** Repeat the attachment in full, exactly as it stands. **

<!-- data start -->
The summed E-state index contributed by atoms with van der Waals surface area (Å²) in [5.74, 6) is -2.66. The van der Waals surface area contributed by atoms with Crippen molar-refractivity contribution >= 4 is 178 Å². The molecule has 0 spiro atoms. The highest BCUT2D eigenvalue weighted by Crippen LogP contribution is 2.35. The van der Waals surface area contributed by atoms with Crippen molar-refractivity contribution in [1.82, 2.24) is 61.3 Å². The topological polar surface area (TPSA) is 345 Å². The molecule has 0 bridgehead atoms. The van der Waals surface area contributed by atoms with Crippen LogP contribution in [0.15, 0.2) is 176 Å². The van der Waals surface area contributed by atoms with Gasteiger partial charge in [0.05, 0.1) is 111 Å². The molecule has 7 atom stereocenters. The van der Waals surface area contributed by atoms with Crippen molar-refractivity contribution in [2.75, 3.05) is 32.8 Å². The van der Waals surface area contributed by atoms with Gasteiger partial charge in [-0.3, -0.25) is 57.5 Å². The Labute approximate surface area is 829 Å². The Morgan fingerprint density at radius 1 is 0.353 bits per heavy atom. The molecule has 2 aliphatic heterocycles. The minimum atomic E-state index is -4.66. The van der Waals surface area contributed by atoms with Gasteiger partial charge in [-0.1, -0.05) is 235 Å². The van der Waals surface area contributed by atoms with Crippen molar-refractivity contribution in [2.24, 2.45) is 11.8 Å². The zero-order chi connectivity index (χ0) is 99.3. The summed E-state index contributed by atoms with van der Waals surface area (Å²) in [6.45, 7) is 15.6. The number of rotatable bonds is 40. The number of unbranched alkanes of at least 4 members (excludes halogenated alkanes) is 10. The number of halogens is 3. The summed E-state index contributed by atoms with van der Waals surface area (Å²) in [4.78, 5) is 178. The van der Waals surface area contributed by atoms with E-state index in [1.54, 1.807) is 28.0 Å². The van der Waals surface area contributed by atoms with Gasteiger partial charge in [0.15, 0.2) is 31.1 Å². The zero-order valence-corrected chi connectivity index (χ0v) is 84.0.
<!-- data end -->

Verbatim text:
The summed E-state index contributed by atoms with van der Waals surface area (Å²) in [5.74, 6) is -2.66. The van der Waals surface area contributed by atoms with Crippen molar-refractivity contribution >= 4 is 178 Å². The molecule has 0 spiro atoms. The highest BCUT2D eigenvalue weighted by Crippen LogP contribution is 2.35. The van der Waals surface area contributed by atoms with Crippen molar-refractivity contribution in [1.82, 2.24) is 61.3 Å². The topological polar surface area (TPSA) is 345 Å². The molecule has 0 bridgehead atoms. The van der Waals surface area contributed by atoms with Crippen LogP contribution in [0.15, 0.2) is 176 Å². The van der Waals surface area contributed by atoms with Gasteiger partial charge in [0.05, 0.1) is 111 Å². The molecule has 7 atom stereocenters. The van der Waals surface area contributed by atoms with Crippen molar-refractivity contribution in [2.75, 3.05) is 32.8 Å². The van der Waals surface area contributed by atoms with Gasteiger partial charge in [-0.3, -0.25) is 57.5 Å². The Labute approximate surface area is 829 Å². The Morgan fingerprint density at radius 1 is 0.353 bits per heavy atom. The molecule has 2 aliphatic heterocycles. The minimum atomic E-state index is -4.66. The van der Waals surface area contributed by atoms with Gasteiger partial charge in [-0.1, -0.05) is 235 Å². The van der Waals surface area contributed by atoms with Crippen molar-refractivity contribution in [2.24, 2.45) is 11.8 Å². The zero-order chi connectivity index (χ0) is 99.3. The summed E-state index contributed by atoms with van der Waals surface area (Å²) in [6.45, 7) is 15.6. The number of rotatable bonds is 40. The number of unbranched alkanes of at least 4 members (excludes halogenated alkanes) is 10. The number of halogens is 3. The summed E-state index contributed by atoms with van der Waals surface area (Å²) in [4.78, 5) is 178. The van der Waals surface area contributed by atoms with E-state index in [1.54, 1.807) is 28.0 Å². The van der Waals surface area contributed by atoms with Gasteiger partial charge in [0.15, 0.2) is 31.1 Å². The zero-order valence-corrected chi connectivity index (χ0v) is 84.0.